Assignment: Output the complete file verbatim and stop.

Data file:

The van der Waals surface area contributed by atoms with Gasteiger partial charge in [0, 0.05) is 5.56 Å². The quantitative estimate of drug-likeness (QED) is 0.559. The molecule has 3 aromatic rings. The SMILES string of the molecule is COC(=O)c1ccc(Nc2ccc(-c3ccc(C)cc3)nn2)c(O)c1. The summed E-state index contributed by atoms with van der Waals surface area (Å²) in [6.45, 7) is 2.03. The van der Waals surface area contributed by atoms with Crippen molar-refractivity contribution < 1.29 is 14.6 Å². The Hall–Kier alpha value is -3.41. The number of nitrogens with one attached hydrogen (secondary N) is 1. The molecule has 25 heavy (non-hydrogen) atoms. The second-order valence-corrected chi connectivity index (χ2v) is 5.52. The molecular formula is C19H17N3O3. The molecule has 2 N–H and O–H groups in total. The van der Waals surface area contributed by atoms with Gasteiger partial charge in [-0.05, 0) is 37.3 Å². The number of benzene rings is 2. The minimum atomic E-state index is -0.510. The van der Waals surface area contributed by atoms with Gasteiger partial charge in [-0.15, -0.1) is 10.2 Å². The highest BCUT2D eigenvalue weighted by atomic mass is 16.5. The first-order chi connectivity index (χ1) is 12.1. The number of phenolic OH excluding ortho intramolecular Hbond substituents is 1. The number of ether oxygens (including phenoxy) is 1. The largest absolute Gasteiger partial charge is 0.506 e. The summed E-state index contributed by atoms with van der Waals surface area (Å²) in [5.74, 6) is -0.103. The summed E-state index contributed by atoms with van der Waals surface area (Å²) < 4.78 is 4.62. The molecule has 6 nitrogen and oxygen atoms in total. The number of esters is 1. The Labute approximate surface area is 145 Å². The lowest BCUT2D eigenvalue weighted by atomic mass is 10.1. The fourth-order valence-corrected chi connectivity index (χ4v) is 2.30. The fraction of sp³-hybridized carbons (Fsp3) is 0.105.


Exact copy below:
The van der Waals surface area contributed by atoms with Gasteiger partial charge in [0, 0.05) is 5.56 Å². The quantitative estimate of drug-likeness (QED) is 0.559. The molecule has 3 aromatic rings. The SMILES string of the molecule is COC(=O)c1ccc(Nc2ccc(-c3ccc(C)cc3)nn2)c(O)c1. The summed E-state index contributed by atoms with van der Waals surface area (Å²) in [6.45, 7) is 2.03. The van der Waals surface area contributed by atoms with Crippen molar-refractivity contribution < 1.29 is 14.6 Å². The Hall–Kier alpha value is -3.41. The number of nitrogens with one attached hydrogen (secondary N) is 1. The molecule has 25 heavy (non-hydrogen) atoms. The second-order valence-corrected chi connectivity index (χ2v) is 5.52. The molecular formula is C19H17N3O3. The molecule has 2 N–H and O–H groups in total. The van der Waals surface area contributed by atoms with Gasteiger partial charge in [-0.05, 0) is 37.3 Å². The number of benzene rings is 2. The minimum atomic E-state index is -0.510. The van der Waals surface area contributed by atoms with Gasteiger partial charge in [-0.15, -0.1) is 10.2 Å². The highest BCUT2D eigenvalue weighted by atomic mass is 16.5. The first-order chi connectivity index (χ1) is 12.1. The number of phenolic OH excluding ortho intramolecular Hbond substituents is 1. The number of ether oxygens (including phenoxy) is 1. The largest absolute Gasteiger partial charge is 0.506 e. The summed E-state index contributed by atoms with van der Waals surface area (Å²) in [5.74, 6) is -0.103. The summed E-state index contributed by atoms with van der Waals surface area (Å²) < 4.78 is 4.62. The molecule has 6 nitrogen and oxygen atoms in total. The number of esters is 1. The Labute approximate surface area is 145 Å². The lowest BCUT2D eigenvalue weighted by atomic mass is 10.1. The fourth-order valence-corrected chi connectivity index (χ4v) is 2.30. The fraction of sp³-hybridized carbons (Fsp3) is 0.105.